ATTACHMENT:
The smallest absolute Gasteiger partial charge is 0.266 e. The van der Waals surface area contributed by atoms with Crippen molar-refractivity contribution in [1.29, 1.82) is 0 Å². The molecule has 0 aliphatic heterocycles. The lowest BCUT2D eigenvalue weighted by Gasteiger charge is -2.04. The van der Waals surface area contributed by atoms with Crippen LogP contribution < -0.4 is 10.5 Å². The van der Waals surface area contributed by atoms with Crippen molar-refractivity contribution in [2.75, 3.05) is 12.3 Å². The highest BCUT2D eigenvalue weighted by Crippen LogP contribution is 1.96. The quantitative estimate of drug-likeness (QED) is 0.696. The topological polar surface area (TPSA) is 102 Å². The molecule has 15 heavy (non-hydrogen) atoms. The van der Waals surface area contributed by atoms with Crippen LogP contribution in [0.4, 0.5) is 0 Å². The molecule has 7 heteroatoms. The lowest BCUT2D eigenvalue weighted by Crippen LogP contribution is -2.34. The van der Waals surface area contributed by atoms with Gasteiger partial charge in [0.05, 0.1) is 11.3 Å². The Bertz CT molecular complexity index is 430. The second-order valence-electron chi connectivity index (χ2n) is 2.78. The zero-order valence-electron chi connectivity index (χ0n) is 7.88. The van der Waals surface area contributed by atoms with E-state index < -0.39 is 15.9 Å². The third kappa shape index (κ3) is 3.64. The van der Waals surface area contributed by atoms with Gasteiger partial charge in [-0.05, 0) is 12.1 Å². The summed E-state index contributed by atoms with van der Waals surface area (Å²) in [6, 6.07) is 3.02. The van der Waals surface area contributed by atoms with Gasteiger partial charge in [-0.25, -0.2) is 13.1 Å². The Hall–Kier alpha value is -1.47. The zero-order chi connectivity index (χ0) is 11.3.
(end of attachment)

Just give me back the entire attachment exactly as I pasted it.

The smallest absolute Gasteiger partial charge is 0.266 e. The van der Waals surface area contributed by atoms with Crippen molar-refractivity contribution in [1.29, 1.82) is 0 Å². The molecule has 0 aliphatic heterocycles. The lowest BCUT2D eigenvalue weighted by Gasteiger charge is -2.04. The van der Waals surface area contributed by atoms with Crippen LogP contribution < -0.4 is 10.5 Å². The van der Waals surface area contributed by atoms with Crippen molar-refractivity contribution in [2.75, 3.05) is 12.3 Å². The highest BCUT2D eigenvalue weighted by Crippen LogP contribution is 1.96. The quantitative estimate of drug-likeness (QED) is 0.696. The topological polar surface area (TPSA) is 102 Å². The molecule has 15 heavy (non-hydrogen) atoms. The van der Waals surface area contributed by atoms with Crippen LogP contribution in [0.4, 0.5) is 0 Å². The molecule has 7 heteroatoms. The lowest BCUT2D eigenvalue weighted by Crippen LogP contribution is -2.34. The van der Waals surface area contributed by atoms with Gasteiger partial charge in [0.05, 0.1) is 11.3 Å². The Bertz CT molecular complexity index is 430. The second-order valence-electron chi connectivity index (χ2n) is 2.78. The zero-order valence-electron chi connectivity index (χ0n) is 7.88. The van der Waals surface area contributed by atoms with E-state index < -0.39 is 15.9 Å². The third kappa shape index (κ3) is 3.64. The van der Waals surface area contributed by atoms with Gasteiger partial charge in [-0.05, 0) is 12.1 Å². The summed E-state index contributed by atoms with van der Waals surface area (Å²) in [6, 6.07) is 3.02. The van der Waals surface area contributed by atoms with Gasteiger partial charge in [-0.25, -0.2) is 13.1 Å². The Hall–Kier alpha value is -1.47. The zero-order chi connectivity index (χ0) is 11.3.